At the beginning of the A levels, I wrote three short stories which were and probably will remain my most favourite ever. They were written at a time which was very turbulent, and after them I didn’t write anything creative for a very long time. Stranger is one of the three. It has taken some deliberation before I decided to post it here, but it is really one of my best, and I’d like to end the week with it.
The inspiration for this was a random orkuter called Aasaf Aslam, part of whose profile caught my eye one day: “Ideal match: If I meet someone at a club, we go to the roof, and I decide to jump from the roof, that person should be standing next to me and jump with me.”
And of course, Asadee, with his dreams of someday jumping off the roof and floating to the ground – with the power of love.
I thought I hadn’t heard him correctly, that I was too confused or drunk, that the night wind had taken his words and spun their threads into something else; a different thought that in some way was connected to my own.
“What did you say?”
He repeated what he’d said. I looked him over again, the wind gently ruffling his hair, his eyes shining – reflecting the stairway light, as he turned from the wall and the sixteen-storey drop below. I wondered for the tenth time if this was some dream; if I would wake up again on the bar counter in the room below, a dope-drunk friend screaming at me to get moving with the music.
“What do you say?” he murmured softly, now turning to look at me. His eyes were warm and warming. Warming me. They seemed to hold me in them, all of me. Warm bright eyes and he spoke of death, spoke of jumping the way one would suggest going to bed.
My tone wasn’t curious. I already knew, in part, why. To my twisted logic, it was this which was so perfect, a moment beautiful which mustn’t be allowed to be lost. This moment that could only be encased forever if there were no moments after it.
“The music pounds below. Can you hear it?”
I nodded, still keeping my back to the stairway, still looking down the side of the building. The drop – the long drop – was so long the ground couldn’t be seen. It was strangely attractive. The music pounded away, inane and unimportant, but loud.
“And can you hear me?” he almost whispered.
I nodded again. Yes, I could. I could hear him as close as if his voice was in my mind. Despite the pounding music, despite the wonderful wind that whipped our hair back and made the stars sparkle. I wondered how; and again if this was just some high dream.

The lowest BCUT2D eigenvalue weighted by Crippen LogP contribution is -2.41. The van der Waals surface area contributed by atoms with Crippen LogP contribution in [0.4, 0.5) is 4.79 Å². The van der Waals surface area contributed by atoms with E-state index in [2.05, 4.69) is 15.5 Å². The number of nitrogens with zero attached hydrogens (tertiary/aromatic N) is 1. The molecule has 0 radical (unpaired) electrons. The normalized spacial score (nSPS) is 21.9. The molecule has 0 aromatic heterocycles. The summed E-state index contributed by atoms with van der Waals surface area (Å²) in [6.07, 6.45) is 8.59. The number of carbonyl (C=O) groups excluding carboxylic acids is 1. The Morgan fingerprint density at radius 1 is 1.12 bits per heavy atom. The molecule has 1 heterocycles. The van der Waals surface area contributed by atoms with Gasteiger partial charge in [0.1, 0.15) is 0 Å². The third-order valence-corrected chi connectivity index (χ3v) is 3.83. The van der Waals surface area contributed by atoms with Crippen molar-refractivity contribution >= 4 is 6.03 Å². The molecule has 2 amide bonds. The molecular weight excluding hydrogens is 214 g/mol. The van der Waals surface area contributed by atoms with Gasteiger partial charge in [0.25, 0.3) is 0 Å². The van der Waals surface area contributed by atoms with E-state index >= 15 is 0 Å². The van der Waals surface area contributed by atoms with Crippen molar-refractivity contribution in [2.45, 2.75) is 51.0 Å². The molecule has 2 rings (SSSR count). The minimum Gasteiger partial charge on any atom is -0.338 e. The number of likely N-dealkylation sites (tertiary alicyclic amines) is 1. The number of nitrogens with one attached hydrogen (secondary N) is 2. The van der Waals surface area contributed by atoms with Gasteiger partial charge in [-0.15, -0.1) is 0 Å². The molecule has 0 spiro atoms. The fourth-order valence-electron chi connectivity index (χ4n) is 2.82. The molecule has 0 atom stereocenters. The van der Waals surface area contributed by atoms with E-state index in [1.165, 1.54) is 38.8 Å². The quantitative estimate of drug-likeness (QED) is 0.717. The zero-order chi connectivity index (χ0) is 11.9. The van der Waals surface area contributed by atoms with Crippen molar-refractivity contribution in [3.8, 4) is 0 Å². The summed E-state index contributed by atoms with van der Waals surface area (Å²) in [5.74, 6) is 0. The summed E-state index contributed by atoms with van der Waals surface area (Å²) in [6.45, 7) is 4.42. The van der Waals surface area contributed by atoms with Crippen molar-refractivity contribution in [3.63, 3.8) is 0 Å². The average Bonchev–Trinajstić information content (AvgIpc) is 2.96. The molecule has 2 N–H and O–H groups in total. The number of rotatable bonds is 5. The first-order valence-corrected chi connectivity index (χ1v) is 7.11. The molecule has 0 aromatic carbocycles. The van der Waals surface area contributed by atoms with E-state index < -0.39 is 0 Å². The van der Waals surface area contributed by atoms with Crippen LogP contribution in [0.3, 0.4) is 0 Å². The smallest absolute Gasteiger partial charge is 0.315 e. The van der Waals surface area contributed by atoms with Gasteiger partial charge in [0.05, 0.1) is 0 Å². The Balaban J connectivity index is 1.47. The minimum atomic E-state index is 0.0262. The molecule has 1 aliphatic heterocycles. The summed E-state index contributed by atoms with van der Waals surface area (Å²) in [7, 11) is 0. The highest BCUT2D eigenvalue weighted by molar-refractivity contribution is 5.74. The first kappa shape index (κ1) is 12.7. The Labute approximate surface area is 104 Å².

“Can you see me?” he asked, still softly.
I turned and looked at him. Yes, I could see him. I saw him clearly, though the light was dim. I saw him with my mind’s eye more than anything else, saw him in my heart. If I had one left, that is.
He looked like an angel.
“Then,” he murmured, “That’s why.”
I reached out my hand. He reached out his, and our fingers met. Still the dream-like feeling did not leave; still I felt that I tread on the ground of a sad, sad vision.
A warm feeling spread, as his hand touched mine. When we were dancing below – when I somehow found myself in his arms, dancing with him and having absolutely no idea of how I got there – even then the warm feeling had been present. Encompassing us. As it was now; reminding me that I had nothing to live for, nothing at all but the moment – this moment.
“Come.” He whispered, suddenly close.
The dreamy feeling increased. It was all he’d said downstairs – another realm – one word and that warmth which took me to the roof. One word and him to take me to hell or heaven or the black atheistic oblivion.
But why, why, why, what for?
It wasn’t lust; it wasn’t the spark, the tingle which led to a meaningless night in some bed somewhere. But then what was it that gave me courage to do what I hadn’t found strength to do long before? It was him. It was the warmth and the glow in his eyes and him himself. A stranger, someone I could wordlessly die for. Who would do the same for me.
“This is all we have…” like the softest sigh.
I shook hard as a wave of inexpressible emotions passed over me.
The wind roared louder then, the rushing blocking out the music below. The pounding was gone, the light seemed to flicker, everything disappeared and nothing mattered. Except that I was in his arms and- and I could hear our hearts beat.
Then he let go of me.
“Look up at the stars!” he cried.
We both looked up, in accordance with some ritual only we both knew in our hearts. Last vision of heaven, last of earth. We mounted the ledge. The wind died down, but I couldn’t hear the music, nor could I see the light. Could hear nothing but the steady throbbing of my heart, feel nothing but his hand in mine. And the warmth, of course. The warmth was the reason I was here.
“Close your eyes…” I murmured.
There was silence.
“Ready?” he said finally, and it sounded so utterly stupid that we both started giggling. But I could feel tears on my cheeks and I knew he was crying too.
Humans, after all, we were.
I held on to his hand tight. One step was all it took, and we plummeted to the ground.
Death. Death. Death.
And sweet oblivion.